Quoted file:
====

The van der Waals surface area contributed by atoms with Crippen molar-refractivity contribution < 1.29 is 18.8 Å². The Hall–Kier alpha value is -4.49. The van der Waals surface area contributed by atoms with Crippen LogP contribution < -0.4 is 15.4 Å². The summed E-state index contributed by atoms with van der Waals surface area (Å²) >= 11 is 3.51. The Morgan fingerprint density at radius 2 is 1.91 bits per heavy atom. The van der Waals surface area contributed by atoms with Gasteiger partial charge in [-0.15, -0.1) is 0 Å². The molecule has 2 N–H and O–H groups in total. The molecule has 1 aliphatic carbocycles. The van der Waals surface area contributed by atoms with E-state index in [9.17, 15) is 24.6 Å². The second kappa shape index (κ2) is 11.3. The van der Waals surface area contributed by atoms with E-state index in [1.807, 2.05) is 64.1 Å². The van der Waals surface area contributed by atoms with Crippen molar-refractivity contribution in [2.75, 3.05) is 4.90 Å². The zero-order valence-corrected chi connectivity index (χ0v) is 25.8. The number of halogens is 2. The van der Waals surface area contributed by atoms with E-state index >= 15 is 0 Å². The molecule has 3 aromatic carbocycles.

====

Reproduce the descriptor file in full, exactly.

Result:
The van der Waals surface area contributed by atoms with Crippen molar-refractivity contribution < 1.29 is 18.8 Å². The Hall–Kier alpha value is -4.49. The van der Waals surface area contributed by atoms with Crippen LogP contribution < -0.4 is 15.4 Å². The summed E-state index contributed by atoms with van der Waals surface area (Å²) >= 11 is 3.51. The Morgan fingerprint density at radius 2 is 1.91 bits per heavy atom. The van der Waals surface area contributed by atoms with Gasteiger partial charge in [-0.15, -0.1) is 0 Å². The molecule has 2 N–H and O–H groups in total. The molecule has 1 aliphatic carbocycles. The van der Waals surface area contributed by atoms with E-state index in [9.17, 15) is 24.6 Å². The second kappa shape index (κ2) is 11.3. The van der Waals surface area contributed by atoms with E-state index in [1.807, 2.05) is 64.1 Å². The van der Waals surface area contributed by atoms with Crippen molar-refractivity contribution in [2.75, 3.05) is 4.90 Å². The zero-order valence-corrected chi connectivity index (χ0v) is 25.8. The number of halogens is 2. The van der Waals surface area contributed by atoms with E-state index >= 15 is 0 Å². The molecule has 3 aromatic carbocycles.